Midday on an ordinary Thursday in the OR. I was on my Lower GI placement that week and I spent all day in the op theatre, attending back to back operations and occasionally getting to hold a retractor or two. The operations were as usual, fascinating and riveting: The day was a smorgasbord of different types of colorectal surgery: your hernia repairs, hemicolectomies and what nots. The budding doctor in me was all wide eyed and awestruck watching these badass seasoned surgeons dissect, mend and craft these patient’s insides to get them as close as possible to “as good as new”. I still don’t get how these surgeons do it. The poise,the skill, the precision, the power, the confidence. And the trust, faith and hope that the ailing patients put in the adroit hands these competent doctors who had mastered their craft. Knowing the accident-prone, clumsy me, I’d probably end up dropping half of the surgical instruments on the floor, accidentally poking and cutting the other surgeons with the remaining ones, slit the wrong arteries and then realise I’d forgotten the scalpel in there after sewing up. Oh and not to forget the possibilty of nearly fainting at the end. I have almost passed out more than once while assisting in the OR and have had to be all lame, sit down and sip soda water. The smells, the heat, the stress, the standing still, the anxiety inducing sterility-preserving snappy, snarky op nurses…is enough to make a poor soul like me feel all wonky. Yeah, no, there’s no budding surgeon in the future of this doctor. Anyway, I digress.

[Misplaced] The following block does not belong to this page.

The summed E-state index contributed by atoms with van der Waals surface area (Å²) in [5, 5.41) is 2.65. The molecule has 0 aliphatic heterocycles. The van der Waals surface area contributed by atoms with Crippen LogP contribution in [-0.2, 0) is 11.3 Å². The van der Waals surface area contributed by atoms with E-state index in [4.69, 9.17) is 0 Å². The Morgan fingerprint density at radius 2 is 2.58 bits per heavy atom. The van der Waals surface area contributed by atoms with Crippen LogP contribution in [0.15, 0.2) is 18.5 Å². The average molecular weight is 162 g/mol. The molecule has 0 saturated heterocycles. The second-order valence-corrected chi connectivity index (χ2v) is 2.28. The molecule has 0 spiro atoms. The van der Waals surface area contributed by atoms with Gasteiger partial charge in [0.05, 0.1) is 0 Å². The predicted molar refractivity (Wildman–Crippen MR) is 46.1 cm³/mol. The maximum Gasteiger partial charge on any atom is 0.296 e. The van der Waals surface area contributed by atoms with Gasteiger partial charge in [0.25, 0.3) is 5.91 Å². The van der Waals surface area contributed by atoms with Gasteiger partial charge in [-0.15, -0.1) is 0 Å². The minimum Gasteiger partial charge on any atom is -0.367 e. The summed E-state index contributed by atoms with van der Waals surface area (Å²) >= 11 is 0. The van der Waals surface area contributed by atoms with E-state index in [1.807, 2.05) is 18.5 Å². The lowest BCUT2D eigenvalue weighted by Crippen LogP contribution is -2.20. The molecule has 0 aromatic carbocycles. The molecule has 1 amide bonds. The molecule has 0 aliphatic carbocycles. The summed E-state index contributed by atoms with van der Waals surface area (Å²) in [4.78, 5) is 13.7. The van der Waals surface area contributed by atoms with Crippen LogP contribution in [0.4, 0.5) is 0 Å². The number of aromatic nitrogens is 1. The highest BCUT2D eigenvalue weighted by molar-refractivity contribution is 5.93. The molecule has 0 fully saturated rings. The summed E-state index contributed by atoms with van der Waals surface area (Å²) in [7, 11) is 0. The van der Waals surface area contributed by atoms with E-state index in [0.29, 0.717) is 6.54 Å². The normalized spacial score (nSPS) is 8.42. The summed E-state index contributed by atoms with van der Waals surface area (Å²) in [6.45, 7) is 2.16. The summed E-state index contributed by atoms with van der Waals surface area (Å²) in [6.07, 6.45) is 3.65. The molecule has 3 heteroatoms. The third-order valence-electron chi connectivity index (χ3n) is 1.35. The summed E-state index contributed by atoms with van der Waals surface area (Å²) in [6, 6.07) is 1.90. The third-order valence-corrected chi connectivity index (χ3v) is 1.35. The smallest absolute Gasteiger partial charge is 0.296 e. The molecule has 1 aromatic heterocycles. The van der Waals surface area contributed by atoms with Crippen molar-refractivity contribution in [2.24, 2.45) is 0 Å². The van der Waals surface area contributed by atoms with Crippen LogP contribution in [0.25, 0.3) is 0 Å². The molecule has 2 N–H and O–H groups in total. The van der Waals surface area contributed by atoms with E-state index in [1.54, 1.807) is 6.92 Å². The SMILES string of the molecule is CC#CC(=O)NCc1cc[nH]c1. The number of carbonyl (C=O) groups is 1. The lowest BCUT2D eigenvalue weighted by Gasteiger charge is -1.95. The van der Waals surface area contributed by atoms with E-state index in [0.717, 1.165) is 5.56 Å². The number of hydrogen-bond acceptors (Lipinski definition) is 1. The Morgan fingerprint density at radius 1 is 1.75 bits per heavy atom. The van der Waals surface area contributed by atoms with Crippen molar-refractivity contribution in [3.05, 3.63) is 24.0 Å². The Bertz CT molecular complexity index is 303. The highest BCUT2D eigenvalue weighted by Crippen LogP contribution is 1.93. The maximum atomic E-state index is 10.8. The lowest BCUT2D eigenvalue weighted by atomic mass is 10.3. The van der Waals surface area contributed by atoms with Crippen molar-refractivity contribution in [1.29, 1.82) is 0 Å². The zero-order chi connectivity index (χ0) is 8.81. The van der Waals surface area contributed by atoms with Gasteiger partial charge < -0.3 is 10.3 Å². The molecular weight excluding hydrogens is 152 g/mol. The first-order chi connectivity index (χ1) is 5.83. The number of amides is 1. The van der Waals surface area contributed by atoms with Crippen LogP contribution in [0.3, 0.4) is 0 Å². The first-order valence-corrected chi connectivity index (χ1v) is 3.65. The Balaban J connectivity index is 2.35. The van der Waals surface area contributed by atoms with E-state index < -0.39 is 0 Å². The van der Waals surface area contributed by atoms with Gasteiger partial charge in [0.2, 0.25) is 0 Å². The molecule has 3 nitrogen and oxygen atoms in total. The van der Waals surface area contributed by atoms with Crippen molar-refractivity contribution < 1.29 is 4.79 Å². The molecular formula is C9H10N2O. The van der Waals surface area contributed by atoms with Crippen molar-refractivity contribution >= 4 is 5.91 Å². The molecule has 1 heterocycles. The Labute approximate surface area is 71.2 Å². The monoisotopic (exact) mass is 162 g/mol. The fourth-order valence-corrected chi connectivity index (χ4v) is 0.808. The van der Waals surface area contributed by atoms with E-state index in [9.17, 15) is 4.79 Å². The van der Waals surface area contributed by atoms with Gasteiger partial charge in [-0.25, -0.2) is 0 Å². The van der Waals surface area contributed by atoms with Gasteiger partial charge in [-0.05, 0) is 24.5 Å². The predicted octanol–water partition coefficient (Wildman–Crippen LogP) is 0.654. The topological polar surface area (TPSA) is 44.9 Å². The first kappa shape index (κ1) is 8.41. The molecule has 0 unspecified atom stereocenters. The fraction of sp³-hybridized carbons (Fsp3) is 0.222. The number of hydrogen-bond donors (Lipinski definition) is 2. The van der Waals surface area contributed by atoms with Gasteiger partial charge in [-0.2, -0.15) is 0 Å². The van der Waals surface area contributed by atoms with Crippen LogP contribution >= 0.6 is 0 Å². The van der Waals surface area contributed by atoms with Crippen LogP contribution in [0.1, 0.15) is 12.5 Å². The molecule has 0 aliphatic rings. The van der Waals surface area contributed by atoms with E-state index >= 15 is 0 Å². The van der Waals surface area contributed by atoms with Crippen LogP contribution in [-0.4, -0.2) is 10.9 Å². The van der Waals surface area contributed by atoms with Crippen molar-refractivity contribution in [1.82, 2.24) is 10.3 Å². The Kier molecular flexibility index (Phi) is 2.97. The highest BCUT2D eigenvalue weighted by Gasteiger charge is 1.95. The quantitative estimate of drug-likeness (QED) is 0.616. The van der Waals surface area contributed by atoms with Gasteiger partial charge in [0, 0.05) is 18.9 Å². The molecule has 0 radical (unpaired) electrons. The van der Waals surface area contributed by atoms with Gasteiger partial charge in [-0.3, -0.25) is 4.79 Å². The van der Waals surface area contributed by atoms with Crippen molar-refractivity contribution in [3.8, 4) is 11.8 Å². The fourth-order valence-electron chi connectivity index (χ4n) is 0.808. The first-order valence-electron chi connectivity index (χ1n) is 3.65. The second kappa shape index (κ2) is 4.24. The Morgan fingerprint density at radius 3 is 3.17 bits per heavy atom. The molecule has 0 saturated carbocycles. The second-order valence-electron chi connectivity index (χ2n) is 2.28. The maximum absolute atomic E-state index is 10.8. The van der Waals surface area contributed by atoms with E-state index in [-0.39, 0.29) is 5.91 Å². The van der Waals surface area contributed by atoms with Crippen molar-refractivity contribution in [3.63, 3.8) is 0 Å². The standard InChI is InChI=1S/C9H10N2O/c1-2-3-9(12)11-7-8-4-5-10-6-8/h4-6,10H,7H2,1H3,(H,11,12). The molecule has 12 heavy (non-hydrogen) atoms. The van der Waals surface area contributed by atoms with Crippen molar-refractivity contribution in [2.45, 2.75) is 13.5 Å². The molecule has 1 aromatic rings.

The next operation we had was a herna repair, a pretty simple and standard operation usually done with the patient under general anesthesia. Due to reasons I’ve now forgotten, the doctors chose to operate this patient under spinal anaesthesia. Let’s call this patient John. John was totally wide awake during the whole procedure. I chose not to assist this one and stood instead on the anaesthetist’s side, by the patient’s head. On a footstool of course because I’m too short to save my own life. There I was sticking my head over the drape and looking into the operating field as the dexterous surgeons tinkered away. I then thought of how weird and scary it must be for this patient to lie there, helpless and wide awake as the doctors cut into him. I shifted my focus to him and seeing his anxious expression, I struck a conversation with him. “I can imagine how strange and anxious you might be feeling right now. Don’t worry you’re in good hands, we are here for you.” He smiled, and admitted that it undeniably felt weird and scary to go through this. The mindfulness bug inside of me begged me to continue talking to help him unwind. I tried to restrain myself from blurting out unsollicited, preachy advice. I went back to focusing on the op: the hernial sac, the inguinal ligament, the spermatic cord. I know that surgeons have mastered the art of dissociating the actual human person from the body parts during surgery. The moment a surgeon ponders on the humanity of the person on the op table, he or she loses focus and feels pressure to perform and potentially setting him/herself up for failure. But the urge in me to help this alive awake and breathing person who was possibly scared and worried, was much stronger. I had to say something. “You can maybe focus on your breath and relax.” The words seemed to help him. That gave me the momentum to go on. “You can let go. It’s hard to relinquish control over the situation and put your life in others’ hands, but the more you resist and focus on the discomfort, the more stressed you’ll be.” That’s when the energy shifted. He said. “Yes. I know, I’ve learnt to focus on my breathing during uncomfortable situations and focus on the present moment. It’s hard, but I am working on it. Acceptance is the key.” Those words were like music to my ears. I lit up with excitement. In my head I was like: “He gets it! He totally gets it!!”